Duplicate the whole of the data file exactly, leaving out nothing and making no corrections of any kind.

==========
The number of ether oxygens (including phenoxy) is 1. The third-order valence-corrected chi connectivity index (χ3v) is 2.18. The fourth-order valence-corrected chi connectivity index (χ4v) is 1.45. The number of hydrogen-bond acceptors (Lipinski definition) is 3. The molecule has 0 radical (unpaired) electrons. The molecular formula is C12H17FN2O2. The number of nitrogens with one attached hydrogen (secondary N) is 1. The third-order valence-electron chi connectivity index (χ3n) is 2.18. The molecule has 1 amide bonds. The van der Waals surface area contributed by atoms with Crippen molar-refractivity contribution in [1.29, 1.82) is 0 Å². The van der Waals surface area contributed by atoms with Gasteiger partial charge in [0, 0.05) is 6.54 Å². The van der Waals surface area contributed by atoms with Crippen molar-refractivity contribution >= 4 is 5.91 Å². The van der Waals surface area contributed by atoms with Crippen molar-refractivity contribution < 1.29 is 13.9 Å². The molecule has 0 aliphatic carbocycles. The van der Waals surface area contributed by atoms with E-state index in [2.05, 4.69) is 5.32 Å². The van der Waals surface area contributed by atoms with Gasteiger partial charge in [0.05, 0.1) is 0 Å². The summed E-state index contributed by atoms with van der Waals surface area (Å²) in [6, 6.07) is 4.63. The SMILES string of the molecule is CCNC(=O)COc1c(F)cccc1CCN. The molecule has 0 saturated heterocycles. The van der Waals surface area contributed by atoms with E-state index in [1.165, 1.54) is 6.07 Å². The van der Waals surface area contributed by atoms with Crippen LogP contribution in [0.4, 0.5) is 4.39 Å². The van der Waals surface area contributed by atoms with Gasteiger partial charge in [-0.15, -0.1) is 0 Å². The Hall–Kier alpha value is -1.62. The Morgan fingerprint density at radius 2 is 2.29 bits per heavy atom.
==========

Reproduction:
The number of ether oxygens (including phenoxy) is 1. The third-order valence-corrected chi connectivity index (χ3v) is 2.18. The fourth-order valence-corrected chi connectivity index (χ4v) is 1.45. The number of hydrogen-bond acceptors (Lipinski definition) is 3. The molecule has 0 radical (unpaired) electrons. The molecular formula is C12H17FN2O2. The number of nitrogens with one attached hydrogen (secondary N) is 1. The third-order valence-electron chi connectivity index (χ3n) is 2.18. The molecule has 1 amide bonds. The van der Waals surface area contributed by atoms with Crippen molar-refractivity contribution in [1.29, 1.82) is 0 Å². The van der Waals surface area contributed by atoms with Gasteiger partial charge in [0, 0.05) is 6.54 Å². The van der Waals surface area contributed by atoms with Crippen molar-refractivity contribution >= 4 is 5.91 Å². The van der Waals surface area contributed by atoms with Crippen molar-refractivity contribution < 1.29 is 13.9 Å². The molecule has 0 aliphatic carbocycles. The van der Waals surface area contributed by atoms with E-state index in [2.05, 4.69) is 5.32 Å². The van der Waals surface area contributed by atoms with Gasteiger partial charge in [0.05, 0.1) is 0 Å². The summed E-state index contributed by atoms with van der Waals surface area (Å²) in [6, 6.07) is 4.63. The SMILES string of the molecule is CCNC(=O)COc1c(F)cccc1CCN. The molecule has 0 saturated heterocycles. The van der Waals surface area contributed by atoms with E-state index in [1.165, 1.54) is 6.07 Å². The van der Waals surface area contributed by atoms with Crippen LogP contribution in [0.4, 0.5) is 4.39 Å². The van der Waals surface area contributed by atoms with Gasteiger partial charge in [-0.15, -0.1) is 0 Å². The Hall–Kier alpha value is -1.62. The Morgan fingerprint density at radius 2 is 2.29 bits per heavy atom.